Edited by ComMcNeil
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I'm for it, but I totally understand the people who are against it. The majority of people have grown up playing jRPGs and MMOs where you grind to get by. Hell, I'd be lying if I said it was therapeutic sometimes to just walk around, murdering and growing stronger.

 

If you've ever played Dungeons and Dragons and the like, while you do get exp from murders, the majority of exp rewards are for completing objectives with bonuses given based on HOW you complete said objective.

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Because all the combat in the game can be avoided. Because all the combat in the game is pointless.

Seriously, people, if encounters which CAN be avoided aren't avoided aren't "punished"... I have no hope. Of course it should be better to avoid combat and conflict WHERE POSSIBLE. That doesn't mean the entire dungeon can be passed through at a leisure with skill speech checks.

So, yes, going into avoidable combat fight is punishment. This however doesn't constiture "all combat". Result; Statement is false.

 

Thats debateable. Maybe someone LIKES to play a character that does not go the diplomatic route - should he be constantly punished? I mean it also depends on how you define punishment. If you only mean he spends more time in combat than anyone else, therefore "losing" playtime, that would be somewhat ok.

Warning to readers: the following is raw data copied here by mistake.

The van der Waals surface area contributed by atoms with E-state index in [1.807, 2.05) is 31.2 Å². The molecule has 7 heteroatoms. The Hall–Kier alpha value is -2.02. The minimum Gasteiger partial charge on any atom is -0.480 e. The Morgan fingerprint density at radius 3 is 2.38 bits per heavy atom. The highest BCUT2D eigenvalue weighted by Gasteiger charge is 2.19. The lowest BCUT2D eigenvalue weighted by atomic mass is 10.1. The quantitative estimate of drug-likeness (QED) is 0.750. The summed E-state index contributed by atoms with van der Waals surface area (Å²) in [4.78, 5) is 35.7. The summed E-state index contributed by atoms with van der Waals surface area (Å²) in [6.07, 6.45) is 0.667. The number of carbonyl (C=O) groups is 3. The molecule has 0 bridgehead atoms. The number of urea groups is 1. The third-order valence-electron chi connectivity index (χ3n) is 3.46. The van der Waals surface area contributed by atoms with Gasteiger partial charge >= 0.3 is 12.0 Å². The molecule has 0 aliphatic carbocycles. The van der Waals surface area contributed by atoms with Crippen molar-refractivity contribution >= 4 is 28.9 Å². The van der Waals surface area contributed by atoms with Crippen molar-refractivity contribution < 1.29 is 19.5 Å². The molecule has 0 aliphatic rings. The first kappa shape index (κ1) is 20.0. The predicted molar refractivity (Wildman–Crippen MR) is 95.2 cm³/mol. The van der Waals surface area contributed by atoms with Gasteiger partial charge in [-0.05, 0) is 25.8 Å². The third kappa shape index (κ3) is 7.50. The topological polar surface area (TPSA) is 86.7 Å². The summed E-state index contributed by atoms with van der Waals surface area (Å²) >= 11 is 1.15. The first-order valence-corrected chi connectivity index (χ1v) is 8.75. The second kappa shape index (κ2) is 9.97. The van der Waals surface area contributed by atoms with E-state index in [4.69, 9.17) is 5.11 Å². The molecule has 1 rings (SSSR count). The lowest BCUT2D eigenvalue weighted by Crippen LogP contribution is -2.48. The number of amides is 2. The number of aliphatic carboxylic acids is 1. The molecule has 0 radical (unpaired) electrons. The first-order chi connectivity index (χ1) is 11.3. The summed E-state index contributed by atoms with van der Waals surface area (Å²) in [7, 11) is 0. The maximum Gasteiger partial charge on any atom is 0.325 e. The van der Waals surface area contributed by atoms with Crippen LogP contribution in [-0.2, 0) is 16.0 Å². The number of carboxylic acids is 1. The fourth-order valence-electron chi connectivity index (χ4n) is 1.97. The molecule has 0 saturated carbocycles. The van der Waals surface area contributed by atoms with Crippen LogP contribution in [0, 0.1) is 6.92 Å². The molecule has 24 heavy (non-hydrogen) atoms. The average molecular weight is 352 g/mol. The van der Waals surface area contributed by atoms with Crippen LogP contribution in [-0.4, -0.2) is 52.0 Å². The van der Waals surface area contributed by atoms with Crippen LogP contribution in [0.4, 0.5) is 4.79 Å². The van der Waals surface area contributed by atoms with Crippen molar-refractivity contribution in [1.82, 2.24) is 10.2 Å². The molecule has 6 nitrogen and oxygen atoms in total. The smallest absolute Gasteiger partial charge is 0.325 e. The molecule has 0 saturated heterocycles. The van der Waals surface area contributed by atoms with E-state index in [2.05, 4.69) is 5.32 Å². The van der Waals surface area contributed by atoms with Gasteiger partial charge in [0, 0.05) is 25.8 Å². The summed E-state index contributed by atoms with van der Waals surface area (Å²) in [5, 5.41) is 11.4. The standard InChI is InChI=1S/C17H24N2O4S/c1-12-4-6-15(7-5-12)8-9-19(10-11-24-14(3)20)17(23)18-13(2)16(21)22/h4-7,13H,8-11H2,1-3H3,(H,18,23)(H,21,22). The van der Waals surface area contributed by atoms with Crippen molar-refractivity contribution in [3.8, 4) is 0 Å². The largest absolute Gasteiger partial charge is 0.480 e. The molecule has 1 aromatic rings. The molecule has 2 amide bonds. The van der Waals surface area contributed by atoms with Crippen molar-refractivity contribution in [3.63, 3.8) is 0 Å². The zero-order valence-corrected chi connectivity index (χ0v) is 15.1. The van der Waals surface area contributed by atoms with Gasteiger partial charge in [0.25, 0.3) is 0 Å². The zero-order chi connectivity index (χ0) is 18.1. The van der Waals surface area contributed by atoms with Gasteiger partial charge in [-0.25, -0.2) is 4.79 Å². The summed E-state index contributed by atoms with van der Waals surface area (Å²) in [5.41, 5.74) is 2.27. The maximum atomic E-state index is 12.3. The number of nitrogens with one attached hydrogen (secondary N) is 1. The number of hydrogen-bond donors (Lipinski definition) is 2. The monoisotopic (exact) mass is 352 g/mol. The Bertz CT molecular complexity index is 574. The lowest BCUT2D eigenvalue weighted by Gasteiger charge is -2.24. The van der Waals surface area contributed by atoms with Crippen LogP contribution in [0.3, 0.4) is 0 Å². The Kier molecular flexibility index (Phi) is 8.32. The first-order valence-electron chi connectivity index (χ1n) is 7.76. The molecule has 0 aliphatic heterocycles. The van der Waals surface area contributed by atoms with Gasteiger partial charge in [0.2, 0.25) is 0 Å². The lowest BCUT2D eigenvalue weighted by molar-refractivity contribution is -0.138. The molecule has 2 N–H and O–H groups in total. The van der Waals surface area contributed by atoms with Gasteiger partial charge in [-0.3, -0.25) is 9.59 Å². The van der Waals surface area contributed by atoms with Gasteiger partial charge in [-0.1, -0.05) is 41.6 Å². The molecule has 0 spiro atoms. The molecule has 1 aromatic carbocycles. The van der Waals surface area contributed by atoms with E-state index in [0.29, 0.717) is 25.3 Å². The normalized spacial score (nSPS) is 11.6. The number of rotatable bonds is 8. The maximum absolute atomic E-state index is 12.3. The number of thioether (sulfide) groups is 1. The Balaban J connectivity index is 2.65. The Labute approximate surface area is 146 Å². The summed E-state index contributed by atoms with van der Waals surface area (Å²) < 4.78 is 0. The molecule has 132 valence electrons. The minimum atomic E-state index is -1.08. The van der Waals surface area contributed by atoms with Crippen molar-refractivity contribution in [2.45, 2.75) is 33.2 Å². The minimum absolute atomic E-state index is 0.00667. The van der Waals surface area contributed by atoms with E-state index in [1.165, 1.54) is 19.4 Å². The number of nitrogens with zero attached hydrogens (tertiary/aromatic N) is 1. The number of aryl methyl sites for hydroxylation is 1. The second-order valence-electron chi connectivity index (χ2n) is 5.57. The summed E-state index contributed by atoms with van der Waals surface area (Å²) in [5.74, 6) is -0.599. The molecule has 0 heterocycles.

On the other hand, I get where the people are coming from that direction, that combat will become a waste of time.

If you are constantly jumped by random encounters, or random wild beasts combat can get tedious. But having a small reward (i.e. EXP) offsets this tedious task a little. I guarantee that the combat in the IE games would be less enjoyable if you did not get any XP for it.

if you like to play a character that speaks with his sword, you have to accept that you are going to have to fight every single enemy in the game. and if that is the way you want to play, it means you dont find the battles boring and need an incentive to fight.

if you need an extra reward for fighting when there are other options, and not do it because thats the way you enjoy playing, then you are not looking for an rpg.